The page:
Millions of tax dollars and vital government data could be lost because Department of the Interior officials negotiated cloud computing contracts without key financial accountability safeguards and didn’t test their cybersecurity protections.
One Interior Department component purchased 16 cloud service contracts with charge cards, which went untested for their cybersecurity strengths, the agency’s inspector general reported Tuesday.
Investigators also reviewed four of the Interior Department’s 42 cloud contracts and found they lacked crucial oversight elements.
“We found that none had the controls to monitor and manage their cloud service providers and the data residing within their systems,” the report said. “As a result, DOI data stored in the public cloud proved to be at risk of loss or exposure to unauthorized parties.”
Such omissions were possible because the federal government hasn’t issued in-depth guidelines that could help agencies form comprehensive cloud service contracts, according to the report.
The Interior Department spent nearly $53 million on cloud services as of 2014 and spends around $1 billion annually on information technology.
One Interior Department component, the United States Geological Survey, purchased 16 cloud systems contracts with charge cards “without approval from responsible officials,” the report said.
In fact, IT officials weren’t even aware of those contracts, even though 10 were at least a year old.
“Even more troubling, security controls for these 16 cloud services were never tested to ensure controls were implemented correctly, operating as intended, and produced the desired outcome of protecting the system and its data,” the report said.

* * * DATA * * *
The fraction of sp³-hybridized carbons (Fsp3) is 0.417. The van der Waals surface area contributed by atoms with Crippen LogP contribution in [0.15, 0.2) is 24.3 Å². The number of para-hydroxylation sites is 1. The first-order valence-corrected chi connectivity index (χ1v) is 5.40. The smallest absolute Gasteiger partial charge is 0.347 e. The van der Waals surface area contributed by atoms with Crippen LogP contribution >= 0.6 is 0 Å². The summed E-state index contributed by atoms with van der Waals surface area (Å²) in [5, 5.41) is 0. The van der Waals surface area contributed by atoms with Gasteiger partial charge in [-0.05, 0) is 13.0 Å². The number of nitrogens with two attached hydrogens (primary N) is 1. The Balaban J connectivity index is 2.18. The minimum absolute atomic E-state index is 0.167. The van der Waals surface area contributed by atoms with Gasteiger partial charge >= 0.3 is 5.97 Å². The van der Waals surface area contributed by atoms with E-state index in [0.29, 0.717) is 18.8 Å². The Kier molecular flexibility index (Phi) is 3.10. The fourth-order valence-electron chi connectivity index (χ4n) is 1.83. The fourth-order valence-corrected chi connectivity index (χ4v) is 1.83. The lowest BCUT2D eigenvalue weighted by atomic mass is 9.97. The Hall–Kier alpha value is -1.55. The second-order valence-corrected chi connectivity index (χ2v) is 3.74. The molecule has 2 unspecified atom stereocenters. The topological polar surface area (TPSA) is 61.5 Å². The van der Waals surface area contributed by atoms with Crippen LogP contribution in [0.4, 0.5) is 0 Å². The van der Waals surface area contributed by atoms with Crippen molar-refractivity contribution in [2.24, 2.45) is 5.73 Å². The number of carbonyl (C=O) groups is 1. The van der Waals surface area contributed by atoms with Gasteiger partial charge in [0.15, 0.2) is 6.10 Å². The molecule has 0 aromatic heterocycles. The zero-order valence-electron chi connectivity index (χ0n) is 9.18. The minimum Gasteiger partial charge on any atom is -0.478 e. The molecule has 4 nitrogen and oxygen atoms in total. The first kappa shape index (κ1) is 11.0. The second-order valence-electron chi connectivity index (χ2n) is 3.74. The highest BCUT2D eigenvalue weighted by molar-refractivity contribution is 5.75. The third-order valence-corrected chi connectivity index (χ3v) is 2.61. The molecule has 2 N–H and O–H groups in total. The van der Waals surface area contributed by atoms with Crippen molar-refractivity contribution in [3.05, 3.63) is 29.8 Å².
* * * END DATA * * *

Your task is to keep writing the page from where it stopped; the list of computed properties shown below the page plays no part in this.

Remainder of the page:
One of those cloud service contracts allowed the provider to “modify contract terms without notifying” Geological Survey, which compromises Interior Department data and “increases the likelihood that public funds may be misspent,” the report said.
Geological Survey holds 27 of the Interior Department’s cloud service contracts, the report showed.
Investigators recommended that the Interior Department terminate its contracts purchased through charge cards.
Also, three of the four contracts investigators reviewed in-depth didn’t detail how the provider would “report and respond to IT security incidents, thus increasing the risk that bureaus would be unaware if their data in the cloud had been subject to unauthorized access, modification, or destruction,” the report said.
None of the four contracts give the Interior Department a “way to ensure that cloud service providers will meet required service levels, which increases the risk of misspending public funds,” the report said.
“None of the contracts we reviewed specified how service provider performance would be reported, monitored and enforced,” it continued.